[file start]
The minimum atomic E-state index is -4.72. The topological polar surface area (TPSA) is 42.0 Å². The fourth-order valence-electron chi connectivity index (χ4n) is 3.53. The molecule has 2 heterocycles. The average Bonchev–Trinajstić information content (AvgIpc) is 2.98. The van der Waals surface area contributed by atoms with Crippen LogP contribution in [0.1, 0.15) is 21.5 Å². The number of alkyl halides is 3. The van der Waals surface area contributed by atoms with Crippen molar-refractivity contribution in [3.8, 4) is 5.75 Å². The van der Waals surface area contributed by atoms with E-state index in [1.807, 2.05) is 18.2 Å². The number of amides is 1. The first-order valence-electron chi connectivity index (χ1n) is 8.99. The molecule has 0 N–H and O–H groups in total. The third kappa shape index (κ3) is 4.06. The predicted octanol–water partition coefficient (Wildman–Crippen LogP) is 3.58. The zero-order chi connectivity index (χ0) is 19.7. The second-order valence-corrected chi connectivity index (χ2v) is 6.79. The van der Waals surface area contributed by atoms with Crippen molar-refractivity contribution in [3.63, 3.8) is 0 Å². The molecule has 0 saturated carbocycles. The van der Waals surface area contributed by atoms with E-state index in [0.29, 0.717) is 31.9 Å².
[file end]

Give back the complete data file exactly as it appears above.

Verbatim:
The minimum atomic E-state index is -4.72. The topological polar surface area (TPSA) is 42.0 Å². The fourth-order valence-electron chi connectivity index (χ4n) is 3.53. The molecule has 2 heterocycles. The average Bonchev–Trinajstić information content (AvgIpc) is 2.98. The van der Waals surface area contributed by atoms with Crippen LogP contribution in [0.1, 0.15) is 21.5 Å². The number of alkyl halides is 3. The van der Waals surface area contributed by atoms with Crippen molar-refractivity contribution in [3.8, 4) is 5.75 Å². The van der Waals surface area contributed by atoms with E-state index in [1.807, 2.05) is 18.2 Å². The number of amides is 1. The first-order valence-electron chi connectivity index (χ1n) is 8.99. The molecule has 0 N–H and O–H groups in total. The third kappa shape index (κ3) is 4.06. The predicted octanol–water partition coefficient (Wildman–Crippen LogP) is 3.58. The zero-order chi connectivity index (χ0) is 19.7. The second-order valence-corrected chi connectivity index (χ2v) is 6.79. The van der Waals surface area contributed by atoms with Crippen molar-refractivity contribution in [3.63, 3.8) is 0 Å². The molecule has 0 saturated carbocycles. The van der Waals surface area contributed by atoms with E-state index in [0.29, 0.717) is 31.9 Å².